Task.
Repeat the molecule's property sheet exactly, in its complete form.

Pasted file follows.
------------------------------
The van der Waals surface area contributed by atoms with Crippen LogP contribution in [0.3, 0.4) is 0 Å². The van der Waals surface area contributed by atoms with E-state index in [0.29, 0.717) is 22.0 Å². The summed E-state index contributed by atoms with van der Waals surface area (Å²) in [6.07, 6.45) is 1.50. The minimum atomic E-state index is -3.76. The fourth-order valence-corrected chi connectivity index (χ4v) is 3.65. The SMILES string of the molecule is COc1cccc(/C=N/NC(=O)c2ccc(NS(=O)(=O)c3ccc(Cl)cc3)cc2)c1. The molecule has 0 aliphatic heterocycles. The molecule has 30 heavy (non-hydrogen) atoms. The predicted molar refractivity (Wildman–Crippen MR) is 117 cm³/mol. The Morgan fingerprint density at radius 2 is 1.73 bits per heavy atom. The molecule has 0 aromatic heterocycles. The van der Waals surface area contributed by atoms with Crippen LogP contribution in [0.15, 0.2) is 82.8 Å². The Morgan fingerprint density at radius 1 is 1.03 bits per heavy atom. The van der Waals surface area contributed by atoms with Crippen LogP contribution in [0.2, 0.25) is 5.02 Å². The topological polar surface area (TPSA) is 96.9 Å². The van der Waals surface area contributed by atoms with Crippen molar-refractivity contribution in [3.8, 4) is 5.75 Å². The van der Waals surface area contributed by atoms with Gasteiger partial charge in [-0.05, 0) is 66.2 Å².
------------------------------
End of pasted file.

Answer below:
The van der Waals surface area contributed by atoms with Crippen LogP contribution in [0.3, 0.4) is 0 Å². The van der Waals surface area contributed by atoms with E-state index in [0.29, 0.717) is 22.0 Å². The summed E-state index contributed by atoms with van der Waals surface area (Å²) in [6.07, 6.45) is 1.50. The minimum atomic E-state index is -3.76. The fourth-order valence-corrected chi connectivity index (χ4v) is 3.65. The SMILES string of the molecule is COc1cccc(/C=N/NC(=O)c2ccc(NS(=O)(=O)c3ccc(Cl)cc3)cc2)c1. The molecule has 0 aliphatic heterocycles. The molecule has 30 heavy (non-hydrogen) atoms. The predicted molar refractivity (Wildman–Crippen MR) is 117 cm³/mol. The Morgan fingerprint density at radius 2 is 1.73 bits per heavy atom. The molecule has 0 aromatic heterocycles. The van der Waals surface area contributed by atoms with Crippen LogP contribution in [0.15, 0.2) is 82.8 Å². The Morgan fingerprint density at radius 1 is 1.03 bits per heavy atom. The van der Waals surface area contributed by atoms with Crippen LogP contribution in [0.2, 0.25) is 5.02 Å². The topological polar surface area (TPSA) is 96.9 Å². The van der Waals surface area contributed by atoms with Crippen molar-refractivity contribution in [3.8, 4) is 5.75 Å². The van der Waals surface area contributed by atoms with Gasteiger partial charge in [-0.05, 0) is 66.2 Å².